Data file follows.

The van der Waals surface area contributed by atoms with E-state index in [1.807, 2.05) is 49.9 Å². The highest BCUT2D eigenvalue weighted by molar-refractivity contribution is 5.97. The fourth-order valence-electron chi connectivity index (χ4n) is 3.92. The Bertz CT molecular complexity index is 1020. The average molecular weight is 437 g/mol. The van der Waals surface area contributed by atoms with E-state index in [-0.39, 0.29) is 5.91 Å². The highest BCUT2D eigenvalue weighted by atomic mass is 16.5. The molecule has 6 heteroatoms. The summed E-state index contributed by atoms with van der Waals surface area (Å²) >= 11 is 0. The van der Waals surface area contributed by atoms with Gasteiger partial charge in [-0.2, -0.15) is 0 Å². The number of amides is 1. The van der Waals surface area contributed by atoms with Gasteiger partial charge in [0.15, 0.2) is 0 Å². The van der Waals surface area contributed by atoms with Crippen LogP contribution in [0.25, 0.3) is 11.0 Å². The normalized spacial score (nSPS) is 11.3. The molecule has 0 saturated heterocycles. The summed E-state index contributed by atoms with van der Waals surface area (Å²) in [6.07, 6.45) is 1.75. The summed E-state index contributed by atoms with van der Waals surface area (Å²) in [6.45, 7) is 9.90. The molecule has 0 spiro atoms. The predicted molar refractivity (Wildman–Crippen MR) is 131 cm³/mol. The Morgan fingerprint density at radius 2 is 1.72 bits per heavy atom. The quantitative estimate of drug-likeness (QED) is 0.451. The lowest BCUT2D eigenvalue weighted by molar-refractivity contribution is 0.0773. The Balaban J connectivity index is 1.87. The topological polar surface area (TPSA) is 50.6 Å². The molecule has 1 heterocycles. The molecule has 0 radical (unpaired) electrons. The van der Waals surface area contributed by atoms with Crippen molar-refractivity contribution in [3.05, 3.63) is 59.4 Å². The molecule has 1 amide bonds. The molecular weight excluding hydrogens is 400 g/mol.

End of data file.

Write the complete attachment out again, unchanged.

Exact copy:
The van der Waals surface area contributed by atoms with E-state index in [1.807, 2.05) is 49.9 Å². The highest BCUT2D eigenvalue weighted by molar-refractivity contribution is 5.97. The fourth-order valence-electron chi connectivity index (χ4n) is 3.92. The Bertz CT molecular complexity index is 1020. The average molecular weight is 437 g/mol. The van der Waals surface area contributed by atoms with E-state index in [-0.39, 0.29) is 5.91 Å². The highest BCUT2D eigenvalue weighted by atomic mass is 16.5. The molecule has 6 heteroatoms. The summed E-state index contributed by atoms with van der Waals surface area (Å²) >= 11 is 0. The van der Waals surface area contributed by atoms with Gasteiger partial charge in [-0.2, -0.15) is 0 Å². The number of amides is 1. The van der Waals surface area contributed by atoms with Gasteiger partial charge in [0.15, 0.2) is 0 Å². The van der Waals surface area contributed by atoms with Crippen LogP contribution in [0.25, 0.3) is 11.0 Å². The normalized spacial score (nSPS) is 11.3. The molecule has 0 saturated heterocycles. The summed E-state index contributed by atoms with van der Waals surface area (Å²) in [6.07, 6.45) is 1.75. The summed E-state index contributed by atoms with van der Waals surface area (Å²) in [6.45, 7) is 9.90. The molecule has 0 spiro atoms. The predicted molar refractivity (Wildman–Crippen MR) is 131 cm³/mol. The Morgan fingerprint density at radius 2 is 1.72 bits per heavy atom. The quantitative estimate of drug-likeness (QED) is 0.451. The lowest BCUT2D eigenvalue weighted by molar-refractivity contribution is 0.0773. The Balaban J connectivity index is 1.87. The topological polar surface area (TPSA) is 50.6 Å². The molecule has 1 heterocycles. The molecule has 0 radical (unpaired) electrons. The van der Waals surface area contributed by atoms with Crippen molar-refractivity contribution in [3.05, 3.63) is 59.4 Å². The molecule has 1 amide bonds. The molecular weight excluding hydrogens is 400 g/mol.